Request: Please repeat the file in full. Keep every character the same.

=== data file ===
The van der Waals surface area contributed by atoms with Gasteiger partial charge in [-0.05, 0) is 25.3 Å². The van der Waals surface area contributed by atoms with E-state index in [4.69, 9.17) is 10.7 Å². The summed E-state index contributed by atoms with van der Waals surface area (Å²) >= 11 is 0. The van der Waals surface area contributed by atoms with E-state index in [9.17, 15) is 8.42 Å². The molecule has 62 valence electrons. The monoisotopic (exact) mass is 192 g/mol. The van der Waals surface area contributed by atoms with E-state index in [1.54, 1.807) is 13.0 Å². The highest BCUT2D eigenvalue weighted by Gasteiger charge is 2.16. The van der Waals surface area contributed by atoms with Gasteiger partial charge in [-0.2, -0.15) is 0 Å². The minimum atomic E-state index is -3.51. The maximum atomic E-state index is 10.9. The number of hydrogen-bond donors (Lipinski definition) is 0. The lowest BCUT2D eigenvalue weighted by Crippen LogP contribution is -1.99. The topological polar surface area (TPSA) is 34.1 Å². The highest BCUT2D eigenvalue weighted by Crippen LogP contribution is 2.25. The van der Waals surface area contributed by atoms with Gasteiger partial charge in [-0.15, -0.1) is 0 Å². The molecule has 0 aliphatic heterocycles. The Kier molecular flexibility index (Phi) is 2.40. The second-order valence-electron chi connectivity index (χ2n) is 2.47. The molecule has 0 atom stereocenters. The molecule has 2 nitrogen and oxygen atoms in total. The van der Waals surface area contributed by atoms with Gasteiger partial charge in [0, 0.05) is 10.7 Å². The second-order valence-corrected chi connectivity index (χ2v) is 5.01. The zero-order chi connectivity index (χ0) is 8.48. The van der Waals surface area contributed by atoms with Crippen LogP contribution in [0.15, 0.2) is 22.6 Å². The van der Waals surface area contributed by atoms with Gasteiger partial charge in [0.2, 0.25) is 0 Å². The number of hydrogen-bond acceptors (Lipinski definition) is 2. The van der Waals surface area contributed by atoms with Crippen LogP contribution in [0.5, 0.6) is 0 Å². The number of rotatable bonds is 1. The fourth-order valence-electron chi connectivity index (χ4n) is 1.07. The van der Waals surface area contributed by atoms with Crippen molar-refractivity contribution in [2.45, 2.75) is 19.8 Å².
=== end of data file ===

The van der Waals surface area contributed by atoms with Gasteiger partial charge in [-0.05, 0) is 25.3 Å². The van der Waals surface area contributed by atoms with E-state index in [4.69, 9.17) is 10.7 Å². The summed E-state index contributed by atoms with van der Waals surface area (Å²) >= 11 is 0. The van der Waals surface area contributed by atoms with E-state index in [9.17, 15) is 8.42 Å². The molecule has 62 valence electrons. The monoisotopic (exact) mass is 192 g/mol. The van der Waals surface area contributed by atoms with E-state index in [1.54, 1.807) is 13.0 Å². The highest BCUT2D eigenvalue weighted by Gasteiger charge is 2.16. The van der Waals surface area contributed by atoms with Gasteiger partial charge in [-0.2, -0.15) is 0 Å². The minimum atomic E-state index is -3.51. The maximum atomic E-state index is 10.9. The number of hydrogen-bond donors (Lipinski definition) is 0. The lowest BCUT2D eigenvalue weighted by Crippen LogP contribution is -1.99. The topological polar surface area (TPSA) is 34.1 Å². The highest BCUT2D eigenvalue weighted by Crippen LogP contribution is 2.25. The van der Waals surface area contributed by atoms with Gasteiger partial charge in [-0.15, -0.1) is 0 Å². The molecule has 0 aliphatic heterocycles. The Kier molecular flexibility index (Phi) is 2.40. The second-order valence-electron chi connectivity index (χ2n) is 2.47. The molecule has 0 atom stereocenters. The molecule has 2 nitrogen and oxygen atoms in total. The van der Waals surface area contributed by atoms with Gasteiger partial charge in [0, 0.05) is 10.7 Å². The second-order valence-corrected chi connectivity index (χ2v) is 5.01. The zero-order chi connectivity index (χ0) is 8.48. The van der Waals surface area contributed by atoms with Crippen LogP contribution in [0.15, 0.2) is 22.6 Å². The van der Waals surface area contributed by atoms with Gasteiger partial charge in [0.2, 0.25) is 0 Å². The number of hydrogen-bond acceptors (Lipinski definition) is 2. The van der Waals surface area contributed by atoms with Crippen LogP contribution in [0.5, 0.6) is 0 Å². The number of rotatable bonds is 1. The fourth-order valence-electron chi connectivity index (χ4n) is 1.07. The van der Waals surface area contributed by atoms with Crippen molar-refractivity contribution in [2.45, 2.75) is 19.8 Å².